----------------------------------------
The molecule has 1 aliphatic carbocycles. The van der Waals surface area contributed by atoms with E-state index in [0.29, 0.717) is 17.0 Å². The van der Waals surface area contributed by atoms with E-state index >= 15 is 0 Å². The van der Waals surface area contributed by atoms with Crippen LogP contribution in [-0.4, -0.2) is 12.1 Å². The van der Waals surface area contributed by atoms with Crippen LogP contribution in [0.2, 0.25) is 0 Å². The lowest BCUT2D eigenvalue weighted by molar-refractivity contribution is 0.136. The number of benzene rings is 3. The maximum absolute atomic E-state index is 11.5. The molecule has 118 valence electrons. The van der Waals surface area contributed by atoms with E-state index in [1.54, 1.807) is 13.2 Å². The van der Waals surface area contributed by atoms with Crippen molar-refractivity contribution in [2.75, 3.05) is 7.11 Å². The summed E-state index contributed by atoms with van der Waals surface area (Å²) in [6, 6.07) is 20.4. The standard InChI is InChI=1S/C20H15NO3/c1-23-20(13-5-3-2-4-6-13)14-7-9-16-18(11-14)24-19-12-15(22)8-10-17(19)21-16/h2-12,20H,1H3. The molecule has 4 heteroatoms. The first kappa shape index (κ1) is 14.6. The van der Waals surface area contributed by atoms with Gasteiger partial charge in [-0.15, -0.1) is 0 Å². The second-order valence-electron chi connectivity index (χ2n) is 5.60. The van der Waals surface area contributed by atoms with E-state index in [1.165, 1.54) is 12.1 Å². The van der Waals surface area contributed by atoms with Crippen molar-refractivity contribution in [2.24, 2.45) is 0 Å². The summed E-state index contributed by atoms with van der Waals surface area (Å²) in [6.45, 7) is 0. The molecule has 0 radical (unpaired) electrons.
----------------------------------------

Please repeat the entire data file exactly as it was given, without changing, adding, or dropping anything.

The molecule has 1 aliphatic carbocycles. The van der Waals surface area contributed by atoms with E-state index in [0.29, 0.717) is 17.0 Å². The van der Waals surface area contributed by atoms with E-state index >= 15 is 0 Å². The van der Waals surface area contributed by atoms with Crippen LogP contribution in [-0.4, -0.2) is 12.1 Å². The van der Waals surface area contributed by atoms with Crippen LogP contribution in [0.2, 0.25) is 0 Å². The lowest BCUT2D eigenvalue weighted by molar-refractivity contribution is 0.136. The number of benzene rings is 3. The maximum absolute atomic E-state index is 11.5. The molecule has 118 valence electrons. The van der Waals surface area contributed by atoms with E-state index in [1.54, 1.807) is 13.2 Å². The van der Waals surface area contributed by atoms with Crippen molar-refractivity contribution in [2.75, 3.05) is 7.11 Å². The summed E-state index contributed by atoms with van der Waals surface area (Å²) in [6, 6.07) is 20.4. The standard InChI is InChI=1S/C20H15NO3/c1-23-20(13-5-3-2-4-6-13)14-7-9-16-18(11-14)24-19-12-15(22)8-10-17(19)21-16/h2-12,20H,1H3. The molecule has 4 heteroatoms. The first kappa shape index (κ1) is 14.6. The van der Waals surface area contributed by atoms with Gasteiger partial charge in [-0.15, -0.1) is 0 Å². The second-order valence-electron chi connectivity index (χ2n) is 5.60. The van der Waals surface area contributed by atoms with E-state index in [1.165, 1.54) is 12.1 Å². The van der Waals surface area contributed by atoms with Crippen molar-refractivity contribution in [2.24, 2.45) is 0 Å². The summed E-state index contributed by atoms with van der Waals surface area (Å²) in [6.45, 7) is 0. The molecule has 0 radical (unpaired) electrons.